Ted Yuzyk, Canadian co-chair of the IUGLS, told the meeting, “one of the main things we have found in the study is the tremendous deviation that has taken place in precipitation paths. Areas like Manitoba and Saskatchewan are now seeing more precipitation-water than they have seen in the past, and these type of storms would have normally headed this way.” He suggested this may be a continuing problem in the future.

Mike Wilton, of Spring Bay (a member of Algonquin Eco Watch), pointed out, “Georgian Bay and Manitoulin are entirely on the Canadian side of the Great Lakes. Yet the US (IUGLS) co-chair Eugene Stakhiv suggested that 10 of the significant thousands of wetlands here (the finest collection on the Great Lakes) be diked as an adaptive measure as lower and lower water levels threaten them, rather than addressing the main causes of the 13 years of low water in our area. This is typical of the U.S. Army Corps of Engineers, quote-Manipulate nature, unquote-solution.”

“Interestingly, Dr. Stakhiv is the American co-chair of the IUGLS study board and is a senior member of the U.S. Army Corps of Engineers,” said Mr. Wilton. “My second comment is towards the comment that importing water by companies that sell bottled water and the accumulative effect of this has been calculated and the amount from the Great Lakes is not significant. If you don’t consider all the negative effects man has caused, such as the six billion gallons being diverted from Lake St. Clair on a daily basis, which is three times more than the water diverted through Chicago because of dredging, irrigation of the river bottom and increasing human population then you don’t have the right calculations. This seems to be more significant than the group wants to recognize.”

“The study recognizes the concerns with water levels and that this is important to the eco-system and the economy as well, and we realize this more so since starting to hold these public meetings,” said Mr. Yuzyk. “We also realize when changes are made in one area of the water system it is a detriment to other places,” he said.

Dr. Maurianne Reade said, “I think the board was a little dismissive on the point of bottled water being imported as being ‘insignificant.’ This has an affect on water supplies as well as our resources.”

“With respect to concerns with bottled water and how much of an effect it has, people can change this on their own by not buying bottled water,” said Mr. Nevin.

Mike Brown, MPP for Algoma-Manitoulin told the meeting, “I hear a lot of input from residents and individuals on the issues of water levels and water quality, and we realize its importance.” He clarified one point, noting that “water can’t be exported from Ontario; this is against the law.”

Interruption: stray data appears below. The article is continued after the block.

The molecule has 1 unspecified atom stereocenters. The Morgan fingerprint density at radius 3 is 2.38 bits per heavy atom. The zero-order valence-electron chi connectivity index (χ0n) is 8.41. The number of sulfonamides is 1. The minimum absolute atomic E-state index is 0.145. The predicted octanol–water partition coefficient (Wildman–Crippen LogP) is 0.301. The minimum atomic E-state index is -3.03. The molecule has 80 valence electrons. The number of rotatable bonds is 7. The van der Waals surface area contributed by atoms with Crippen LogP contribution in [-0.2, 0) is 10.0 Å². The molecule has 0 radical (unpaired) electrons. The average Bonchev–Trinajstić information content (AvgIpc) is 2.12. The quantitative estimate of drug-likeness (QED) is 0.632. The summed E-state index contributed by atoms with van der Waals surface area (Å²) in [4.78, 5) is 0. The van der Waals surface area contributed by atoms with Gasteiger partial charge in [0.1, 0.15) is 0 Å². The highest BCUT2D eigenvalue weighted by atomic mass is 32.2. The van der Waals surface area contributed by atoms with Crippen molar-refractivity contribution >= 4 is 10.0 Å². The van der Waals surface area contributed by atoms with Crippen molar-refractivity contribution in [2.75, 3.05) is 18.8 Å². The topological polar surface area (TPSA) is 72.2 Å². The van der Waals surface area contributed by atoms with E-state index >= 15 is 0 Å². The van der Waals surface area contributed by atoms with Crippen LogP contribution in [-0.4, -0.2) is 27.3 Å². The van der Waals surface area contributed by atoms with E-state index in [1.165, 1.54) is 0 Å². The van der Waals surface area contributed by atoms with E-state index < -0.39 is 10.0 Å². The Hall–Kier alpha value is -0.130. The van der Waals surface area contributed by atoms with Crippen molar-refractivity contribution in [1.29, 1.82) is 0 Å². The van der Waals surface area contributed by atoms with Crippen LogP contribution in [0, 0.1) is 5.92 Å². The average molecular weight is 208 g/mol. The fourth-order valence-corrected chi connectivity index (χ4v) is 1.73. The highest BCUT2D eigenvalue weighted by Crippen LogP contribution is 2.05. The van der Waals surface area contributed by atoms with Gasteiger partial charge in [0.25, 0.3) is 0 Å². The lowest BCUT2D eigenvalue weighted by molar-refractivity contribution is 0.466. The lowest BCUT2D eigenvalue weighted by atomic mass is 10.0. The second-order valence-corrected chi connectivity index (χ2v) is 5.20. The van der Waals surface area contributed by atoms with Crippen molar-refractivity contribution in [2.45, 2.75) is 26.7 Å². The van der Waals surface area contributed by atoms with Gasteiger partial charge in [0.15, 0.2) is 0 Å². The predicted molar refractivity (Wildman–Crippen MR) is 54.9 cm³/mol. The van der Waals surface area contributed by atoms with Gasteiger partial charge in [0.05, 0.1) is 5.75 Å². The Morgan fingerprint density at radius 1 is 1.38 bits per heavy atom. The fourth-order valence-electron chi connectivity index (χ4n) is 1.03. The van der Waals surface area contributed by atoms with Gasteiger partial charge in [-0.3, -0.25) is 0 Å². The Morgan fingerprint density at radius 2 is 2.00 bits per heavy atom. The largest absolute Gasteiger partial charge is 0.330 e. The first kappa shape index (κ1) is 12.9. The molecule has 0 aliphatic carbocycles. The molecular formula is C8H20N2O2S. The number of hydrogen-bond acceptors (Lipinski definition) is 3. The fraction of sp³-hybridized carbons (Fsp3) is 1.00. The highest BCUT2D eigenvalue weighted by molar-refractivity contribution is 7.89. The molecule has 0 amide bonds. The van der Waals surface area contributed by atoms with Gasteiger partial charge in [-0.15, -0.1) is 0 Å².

“I have two impressions of what is being said today that are unfavourable,” said Jim Hart. “The first one is that through negligence of the IJC and our governments initiatives have been taken that allowed upstream residents to benefit, but the people downstream were affected. Then this committee was formed to look at putting in place recommendations that would be fair to everyone.”

“But in order to right the situation, the people downstream would be severely punished,” said Mr. Hart. “So when you look at balance and what is fair, we hear talk about parity, but it has always been the case that those benefiting the most are those on the St. Clair Shores and Chicago, so I’m not sure where the parity is going to come from.”

“My second comment is that we have a committee-study board here which has a lot of credentials, but is trying to do its best not to do anything with the St. Clair dredging and mining, something that could be done tomorrow,” said Mr. Hart. “I’m not clear what your interests are.”

“Our study is for five years, and we are an independent objective body,” responded Mr. Yuzyk. “We look at all the results, but I am just a small smidgen of a much larger group of 10. And, there are a lot of people who are part of the discussions.”

Joe Heywood said, “you people have spent a lot of time exaggerating all the bad things and are minimizing the benefits of doing something at the St. Clair River. Dredging is alive and well, and because of it we have lost between 20-40 percent of the wetlands. Eighty percent of the fish in our waters fish spawn in wetlands but this is gone, and for 12 years the IJC has had studies done, and have known the real problems and the solutions but have chosen to do nothing. You have to act now or there will irreversible damage if this isn’t the case already.”

John Leach, who has fished the past 50 years on the North Channel, implored the study group, “to just recommend fixing the problem. It seems to me when there is flooding in central US states, our water levels here are the same, but when there are droughts in the US the levels go down here.”

Shirley Moss added, “I would like to commend everyone for being here today. But I feel the wrong people are here. The researchers should be the politicians too. They are the ones making the final decisions. But I think as members of the public, we have relayed the message today that enough is enough and we want solutions to the problem with decreasing water levels.”